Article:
OLYMPIA -- By a single vote, the House Judiciary Committee approved a bill to allow same-sex marriage in Washington, turning down a pair of amendments by a Spokane Valley legislator.
Rep. Matt Shea, R-Spokane Valley, argued that all business owners with a religious objection to same-sex marriage should be given protection from any civil suit for refusing to participate. That would be in keeping with the state constitution's guarantee of "absolute freedom of conscience in all matters of religious sentiment," he said.
Without it, "private businesses will be subjected to massive new lawsuits," Shea said.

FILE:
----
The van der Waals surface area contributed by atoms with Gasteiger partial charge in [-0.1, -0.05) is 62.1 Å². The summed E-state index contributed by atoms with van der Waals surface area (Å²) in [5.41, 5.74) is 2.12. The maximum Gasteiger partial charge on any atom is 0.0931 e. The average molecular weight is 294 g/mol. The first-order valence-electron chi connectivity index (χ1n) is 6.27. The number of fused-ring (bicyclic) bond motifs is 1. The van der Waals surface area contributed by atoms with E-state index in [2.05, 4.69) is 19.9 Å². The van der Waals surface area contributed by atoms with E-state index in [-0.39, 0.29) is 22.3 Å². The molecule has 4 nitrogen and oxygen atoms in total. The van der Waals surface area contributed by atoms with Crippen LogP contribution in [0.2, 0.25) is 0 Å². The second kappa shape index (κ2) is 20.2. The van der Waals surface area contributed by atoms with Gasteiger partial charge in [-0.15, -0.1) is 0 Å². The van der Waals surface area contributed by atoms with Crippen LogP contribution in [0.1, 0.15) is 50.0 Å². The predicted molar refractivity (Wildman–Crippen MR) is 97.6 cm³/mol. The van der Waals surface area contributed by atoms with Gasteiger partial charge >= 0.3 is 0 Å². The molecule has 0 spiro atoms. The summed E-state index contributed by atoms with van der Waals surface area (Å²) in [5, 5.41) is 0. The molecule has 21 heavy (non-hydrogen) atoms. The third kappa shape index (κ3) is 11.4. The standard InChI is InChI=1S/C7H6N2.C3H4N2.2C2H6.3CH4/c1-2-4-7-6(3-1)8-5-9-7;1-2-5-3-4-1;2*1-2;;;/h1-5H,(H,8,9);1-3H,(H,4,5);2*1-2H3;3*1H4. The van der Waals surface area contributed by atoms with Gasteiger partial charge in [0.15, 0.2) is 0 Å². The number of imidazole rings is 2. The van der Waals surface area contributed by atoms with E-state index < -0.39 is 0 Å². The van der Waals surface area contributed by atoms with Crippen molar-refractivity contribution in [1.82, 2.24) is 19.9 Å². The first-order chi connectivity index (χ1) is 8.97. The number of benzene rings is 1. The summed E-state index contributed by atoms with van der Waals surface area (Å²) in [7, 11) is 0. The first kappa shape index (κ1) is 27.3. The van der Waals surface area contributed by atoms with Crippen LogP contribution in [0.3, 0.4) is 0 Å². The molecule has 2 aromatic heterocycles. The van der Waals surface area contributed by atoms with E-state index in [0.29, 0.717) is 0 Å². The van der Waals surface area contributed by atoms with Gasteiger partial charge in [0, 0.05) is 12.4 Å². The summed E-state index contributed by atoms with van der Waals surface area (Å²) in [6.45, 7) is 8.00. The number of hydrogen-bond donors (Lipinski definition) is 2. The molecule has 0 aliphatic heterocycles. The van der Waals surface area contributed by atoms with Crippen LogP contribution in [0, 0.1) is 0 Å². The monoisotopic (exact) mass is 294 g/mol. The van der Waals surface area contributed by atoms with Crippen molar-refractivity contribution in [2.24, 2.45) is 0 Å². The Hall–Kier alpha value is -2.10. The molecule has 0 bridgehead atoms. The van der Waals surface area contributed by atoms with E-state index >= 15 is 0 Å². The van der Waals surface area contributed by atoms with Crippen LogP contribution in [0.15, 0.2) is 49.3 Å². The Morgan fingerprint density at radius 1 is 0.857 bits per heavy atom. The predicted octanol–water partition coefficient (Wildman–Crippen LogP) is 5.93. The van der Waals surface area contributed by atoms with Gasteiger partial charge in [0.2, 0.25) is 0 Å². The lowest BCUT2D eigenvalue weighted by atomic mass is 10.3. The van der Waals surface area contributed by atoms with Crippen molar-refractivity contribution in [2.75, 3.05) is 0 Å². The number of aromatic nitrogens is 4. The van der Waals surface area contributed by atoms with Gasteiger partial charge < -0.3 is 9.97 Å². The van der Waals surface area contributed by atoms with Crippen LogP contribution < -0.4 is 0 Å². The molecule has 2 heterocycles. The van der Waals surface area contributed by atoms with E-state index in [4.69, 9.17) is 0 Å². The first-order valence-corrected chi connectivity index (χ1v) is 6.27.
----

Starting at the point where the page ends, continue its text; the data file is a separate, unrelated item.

But Judiciary Committee Chairman Jamie Pedersen, D-Seattle, said such concerns were raised years ago when the state first began considering anti-discrimination protections for sexual orientation and didn't materialize: "We don't have any evidence of any abuse."
Shea also proposed changing the bill to require couples getting married be residents of the state for at least six months. He said he was open to a lower time limit, but one should be placed in the law because "we don't want people abusing our marriage laws here in the state." The provision would cover all marriages, not just those involving same-sex couples.
But Rep. Mary Helen Roberts, D-Lynnwood, said residency requirements "don't work in ther real world." It would put restrictions on all couples in which one is from out of state, and members of the military "would have a very difficult time meeting that requirement," she said.
The committee also rejected an effort to place the law on the November ballot through a referendum.
After all three amendments were rejected on voice votes, the bill itself passed 7-6 on a party-line vote.